Borromini -- Great Works, Unhappy Ending: The two great exponents of Italian Baroque architecture naturally became bitter rivals. Borromini began his career as a stonecutter, and draftsman and worked for many years as an architectural assistant to his Uncle Carlo Maderno. He was working with Maderno on S. Pietro in Vaticano when Maderno died in 1629. Unlike Borromini, Bernini, was on the fast track. His father had been a renowned artist and architect, and Bernini's skills, especially as a sculptor, were recognized early. It appears to have been no surprise to anyone except Borromini that Bernini, rather than Borromini, was appointed to finish the S. Pietro project when Maderno died. Borromini was kept on for a while as architectural assistant, but he was obviously and publicly unhappy.

Borromini accused Bernini of exploiting his (Borromini's) skills and knowledge to become the favored architect of Rome's "great families." In fact, both Borromini and Bernini sought and received high level Roman patronage, and the fact that they were appealing to the same rich families made their rivalry even more bitter. It was said that Bernini finally nominated Borromini as architect for the proposed church of S. Carlo alle Quattro Fontane to be rid of him at S. Pietro. Borromini took up the challenge of an exceedingly cramped space to produce what is considered his masterpiece, which is still called the "Carlino" because of its small size. A few years later, Borromini extracted some small vengeance when he attracted the favor of the increasingly influential Pamphilj family and got the commission for the Palazzo Pamphilj and S. Agnese in Piazza Navona. Bernini, according to legend, had to use trickery to get the Pamphilj commission for the Fountain of the Four Rivers in the center of the Piazza.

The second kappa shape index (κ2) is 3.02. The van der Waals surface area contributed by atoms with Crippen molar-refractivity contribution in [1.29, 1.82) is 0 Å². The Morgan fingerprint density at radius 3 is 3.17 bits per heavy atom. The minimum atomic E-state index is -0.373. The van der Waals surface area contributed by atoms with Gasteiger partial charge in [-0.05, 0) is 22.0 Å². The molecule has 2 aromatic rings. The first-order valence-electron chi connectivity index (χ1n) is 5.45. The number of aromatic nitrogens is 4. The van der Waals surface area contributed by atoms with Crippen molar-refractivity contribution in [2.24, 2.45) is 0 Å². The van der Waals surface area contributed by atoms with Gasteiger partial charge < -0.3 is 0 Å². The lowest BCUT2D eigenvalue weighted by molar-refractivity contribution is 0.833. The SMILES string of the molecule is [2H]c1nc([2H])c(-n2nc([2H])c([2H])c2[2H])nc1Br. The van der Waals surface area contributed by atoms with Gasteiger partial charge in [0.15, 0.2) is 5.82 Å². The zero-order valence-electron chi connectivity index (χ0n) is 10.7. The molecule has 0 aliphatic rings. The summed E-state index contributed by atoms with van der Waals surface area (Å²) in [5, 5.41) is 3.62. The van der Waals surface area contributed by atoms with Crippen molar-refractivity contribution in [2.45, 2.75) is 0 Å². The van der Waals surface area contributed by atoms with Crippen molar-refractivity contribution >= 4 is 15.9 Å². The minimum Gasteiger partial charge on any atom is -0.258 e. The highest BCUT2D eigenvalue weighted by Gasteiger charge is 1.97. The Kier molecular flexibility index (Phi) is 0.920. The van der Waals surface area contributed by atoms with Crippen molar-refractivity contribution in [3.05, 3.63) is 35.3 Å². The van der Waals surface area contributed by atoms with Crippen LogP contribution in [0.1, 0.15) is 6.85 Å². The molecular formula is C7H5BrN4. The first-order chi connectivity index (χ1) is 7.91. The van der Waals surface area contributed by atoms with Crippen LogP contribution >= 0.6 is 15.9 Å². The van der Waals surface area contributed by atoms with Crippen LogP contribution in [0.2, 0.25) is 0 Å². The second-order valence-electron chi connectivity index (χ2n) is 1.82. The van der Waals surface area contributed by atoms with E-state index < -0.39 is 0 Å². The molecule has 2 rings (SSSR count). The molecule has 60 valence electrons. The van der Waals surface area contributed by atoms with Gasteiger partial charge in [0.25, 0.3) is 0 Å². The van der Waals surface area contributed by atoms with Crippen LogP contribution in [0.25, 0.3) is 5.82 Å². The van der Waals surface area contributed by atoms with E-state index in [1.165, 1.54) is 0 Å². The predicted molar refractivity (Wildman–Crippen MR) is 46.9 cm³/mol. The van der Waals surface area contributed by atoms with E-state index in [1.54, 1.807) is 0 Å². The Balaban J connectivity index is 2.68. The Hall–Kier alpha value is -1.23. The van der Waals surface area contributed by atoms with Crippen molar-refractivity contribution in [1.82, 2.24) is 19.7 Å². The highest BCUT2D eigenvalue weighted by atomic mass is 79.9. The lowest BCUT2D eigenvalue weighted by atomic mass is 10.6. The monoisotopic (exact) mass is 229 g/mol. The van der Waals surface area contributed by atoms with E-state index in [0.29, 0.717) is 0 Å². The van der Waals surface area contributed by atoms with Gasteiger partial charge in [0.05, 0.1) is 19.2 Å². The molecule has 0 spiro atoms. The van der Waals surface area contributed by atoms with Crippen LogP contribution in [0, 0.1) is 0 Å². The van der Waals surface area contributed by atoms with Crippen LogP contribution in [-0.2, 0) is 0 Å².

Somewhere along the line, Borromini made an unfortunate "image" decision. Because his rival, Bernini, hobnobbed with the "great families" and dressed and acted like them, Borromini decided to go the other way and started to show up for appointments in the Palazzi dressed as a common workman, thinking he would thus ridicule Bernini's pretensions. The ploy backfired, however: the nobles accepted Bernini (who was, after all, from a noble family) and treated Borromini according to his humble attire and origins.

Borromini was, by all accounts, not a pleasant man, and he argued with most of his patrons as well as his employees. He reputedly beat one of his own assistants so brutally that the assistant died. Because of his "image" and his bad temper, commissions dried up. By 1667, Borromini was an angry, frustrated, and depressed old man, and he committed suicide in the summer of that year by impaling himself on his own sword.

After Borromini died, Bernini continued his anti-Borromini propaganda, which was taken up by the Italian architectural community. Borromini was considered by succeeding generations of architects to be too radical, excessive (as if all of Baroque is not!), and "hurtful to the eyes." Foreign architects seem to agree, transferring their displeasure with everything in Italian Baroque to Borromini's shoulders, perhaps because Bernini himself is such a cultural icon (because of his sculpture) that he is unassailable. Bernini wins. The Borromini Exhibition S. Agnese in Agone S. Agnese in Agone Sant'Ivo in Sapienza Portico in Palazzo Spada